The United States tried to resist entanglement in World War II. But when Pearl Harbor was attacked by the Japanese in December 1941, all that resistance evaporated, and the U.S. government rallied its troops to assist the Allied campaign on two continents.
Many historic battles took place during the war, well known simply by their names, such as Normandy and the Battle of the Bulge.
However, wars involve more skirmishes than epic conflicts like Normandy–war is won in small increments, and most do not become well known to civilians.
Yet they still merit mention when recounting how the Allies won the war, one small but significant victory at a time.
The battle between the Germans and the Allies at Chouigui Pass in Tunisia is just such a battle. It was the first conflict between them, taking place on an unassuming patch of countryside in the Mediterranean arena of the war, and it involved tanks.
It was in November 1942 that this fight occurred. German infantry had used heavy tank formations to dominate most of Europe, and tanks would play a crucial role for both sides in the deserts of North Africa.
Up to this point, the Americans had not encountered German tanks on this terrain, but that would change at Chouigui Pass.
The Americans were led by Lieutenant Colonel John Waters. He was in charge of three tank companies with a total of 60 light tanks, as well as a platoon fielding three 75-mm howitzers, a platoon carrying 81-mm mortars, and his headquarters.
However, Waters lacked infantry, engineers, artillery, and anti-tank guns. He and his men soon realized they were sorely ill-equipped to take on German tank divisions.
And those were formidable, run by a combination of German and Italian soldiers operating Panzer III and Panzer IV tanks. The Panzer III had a 50-mm gun, while the Panzer IV had a 75-mm gun.
The enemy forces clung to bridgeheads near the Tunis and Bizerte ports. They adhered closely to the roads leading in and out of both.
The Allies had to dislodge those forces if they were to claim the region as their own. The Germans waited for the Allies to make their move.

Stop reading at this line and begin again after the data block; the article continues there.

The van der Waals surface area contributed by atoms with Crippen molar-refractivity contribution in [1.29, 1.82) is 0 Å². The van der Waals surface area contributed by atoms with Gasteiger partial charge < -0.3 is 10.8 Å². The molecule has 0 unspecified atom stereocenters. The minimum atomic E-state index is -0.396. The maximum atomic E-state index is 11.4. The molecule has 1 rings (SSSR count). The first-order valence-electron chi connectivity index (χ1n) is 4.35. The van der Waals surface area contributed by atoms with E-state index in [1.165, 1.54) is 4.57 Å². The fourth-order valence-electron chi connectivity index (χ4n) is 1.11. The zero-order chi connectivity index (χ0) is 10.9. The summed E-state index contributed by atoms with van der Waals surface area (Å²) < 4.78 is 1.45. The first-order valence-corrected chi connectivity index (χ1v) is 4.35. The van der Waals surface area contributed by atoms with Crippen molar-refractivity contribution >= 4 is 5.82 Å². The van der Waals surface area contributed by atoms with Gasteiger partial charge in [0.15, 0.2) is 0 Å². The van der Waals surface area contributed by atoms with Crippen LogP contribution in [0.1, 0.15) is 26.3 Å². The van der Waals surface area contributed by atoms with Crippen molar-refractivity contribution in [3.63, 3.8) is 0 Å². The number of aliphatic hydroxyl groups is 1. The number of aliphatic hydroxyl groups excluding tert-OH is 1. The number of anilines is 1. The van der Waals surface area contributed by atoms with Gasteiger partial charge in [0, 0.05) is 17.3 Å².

A British unit called Black Force was there to help the Americans. It was decided that Black Force would tackle the enemy’s central lines in two separate spearheads. Waters would lead a third group straight through the pass.
Once through the pass, Waters and his men reconnoitered an area beyond the Medjerda River. They readily trounced the German troops they encountered and then, much to their delight, discovered an unprotected airfield just waiting to be attacked.
And attack it the Americans did, much to the Germans’ fury. They laid waste to more than twenty planes and numerous buildings surrounding the airfield.
Afterward, both the Allies and the Germans temporarily retreated. General Nehring, in charge of the German troops, sent some tankmen to investigate what the Allies were plotting next.
Unbeknown to the Germans, the Allied forces lay in hiding, just waiting for enemy tanks to converge at the bottom of a small hill.
Suddenly, the Americans fired, and took out one tank by hitting a vulnerable spot on its armor.
It burst into flames, and soon other German tanks were on fire as well. With their defenses lying in ruins, the Germans had no choice but to retreat.
This was not a resounding victory for the U.S., for they sustained heavy losses as well – six tanks. Still, it was a win in several respects. Most importantly, the Americans successfully attacked German tanks on desert terrain for the first time and forced them to withdraw.
It was one more win in what would become a bloody, sustained war. But the skirmish at Chouigui Pass illustrates how the Allies eventually won that war: one significant victory at a time.